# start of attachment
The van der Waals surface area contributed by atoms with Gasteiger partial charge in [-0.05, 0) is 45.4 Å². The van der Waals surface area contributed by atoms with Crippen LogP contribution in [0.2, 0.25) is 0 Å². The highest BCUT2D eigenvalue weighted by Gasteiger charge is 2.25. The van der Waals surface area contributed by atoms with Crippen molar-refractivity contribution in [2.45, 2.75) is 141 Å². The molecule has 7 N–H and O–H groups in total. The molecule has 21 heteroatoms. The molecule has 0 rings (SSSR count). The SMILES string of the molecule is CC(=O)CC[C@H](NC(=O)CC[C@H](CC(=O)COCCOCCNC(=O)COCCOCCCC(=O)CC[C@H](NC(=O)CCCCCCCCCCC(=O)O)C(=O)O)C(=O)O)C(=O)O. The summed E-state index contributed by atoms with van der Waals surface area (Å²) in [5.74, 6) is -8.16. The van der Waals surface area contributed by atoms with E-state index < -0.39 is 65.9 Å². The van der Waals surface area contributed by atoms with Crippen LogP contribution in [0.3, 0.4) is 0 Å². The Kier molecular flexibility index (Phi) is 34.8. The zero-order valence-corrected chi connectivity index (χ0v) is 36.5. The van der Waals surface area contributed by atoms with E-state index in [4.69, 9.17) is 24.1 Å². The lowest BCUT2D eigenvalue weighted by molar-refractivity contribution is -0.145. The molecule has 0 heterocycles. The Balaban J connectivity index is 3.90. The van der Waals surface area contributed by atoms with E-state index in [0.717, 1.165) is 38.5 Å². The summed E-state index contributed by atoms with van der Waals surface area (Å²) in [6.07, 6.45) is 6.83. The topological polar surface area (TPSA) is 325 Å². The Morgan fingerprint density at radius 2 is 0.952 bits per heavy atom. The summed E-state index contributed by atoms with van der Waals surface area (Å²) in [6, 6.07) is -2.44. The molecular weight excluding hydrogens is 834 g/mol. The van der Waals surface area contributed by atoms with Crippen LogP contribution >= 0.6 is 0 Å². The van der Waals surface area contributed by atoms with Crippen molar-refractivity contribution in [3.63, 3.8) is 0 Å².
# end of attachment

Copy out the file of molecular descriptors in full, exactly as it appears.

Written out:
The van der Waals surface area contributed by atoms with Gasteiger partial charge in [-0.05, 0) is 45.4 Å². The van der Waals surface area contributed by atoms with Crippen LogP contribution in [0.2, 0.25) is 0 Å². The highest BCUT2D eigenvalue weighted by Gasteiger charge is 2.25. The van der Waals surface area contributed by atoms with Crippen molar-refractivity contribution in [2.45, 2.75) is 141 Å². The molecule has 7 N–H and O–H groups in total. The molecule has 21 heteroatoms. The molecule has 0 rings (SSSR count). The SMILES string of the molecule is CC(=O)CC[C@H](NC(=O)CC[C@H](CC(=O)COCCOCCNC(=O)COCCOCCCC(=O)CC[C@H](NC(=O)CCCCCCCCCCC(=O)O)C(=O)O)C(=O)O)C(=O)O. The summed E-state index contributed by atoms with van der Waals surface area (Å²) in [5.74, 6) is -8.16. The van der Waals surface area contributed by atoms with E-state index < -0.39 is 65.9 Å². The van der Waals surface area contributed by atoms with Crippen LogP contribution in [0.3, 0.4) is 0 Å². The Kier molecular flexibility index (Phi) is 34.8. The zero-order valence-corrected chi connectivity index (χ0v) is 36.5. The van der Waals surface area contributed by atoms with E-state index in [4.69, 9.17) is 24.1 Å². The lowest BCUT2D eigenvalue weighted by molar-refractivity contribution is -0.145. The molecule has 0 heterocycles. The Balaban J connectivity index is 3.90. The van der Waals surface area contributed by atoms with E-state index in [0.717, 1.165) is 38.5 Å². The summed E-state index contributed by atoms with van der Waals surface area (Å²) in [6.07, 6.45) is 6.83. The topological polar surface area (TPSA) is 325 Å². The Morgan fingerprint density at radius 2 is 0.952 bits per heavy atom. The summed E-state index contributed by atoms with van der Waals surface area (Å²) in [6, 6.07) is -2.44. The molecular weight excluding hydrogens is 834 g/mol. The van der Waals surface area contributed by atoms with Crippen LogP contribution >= 0.6 is 0 Å². The van der Waals surface area contributed by atoms with Crippen molar-refractivity contribution in [3.63, 3.8) is 0 Å².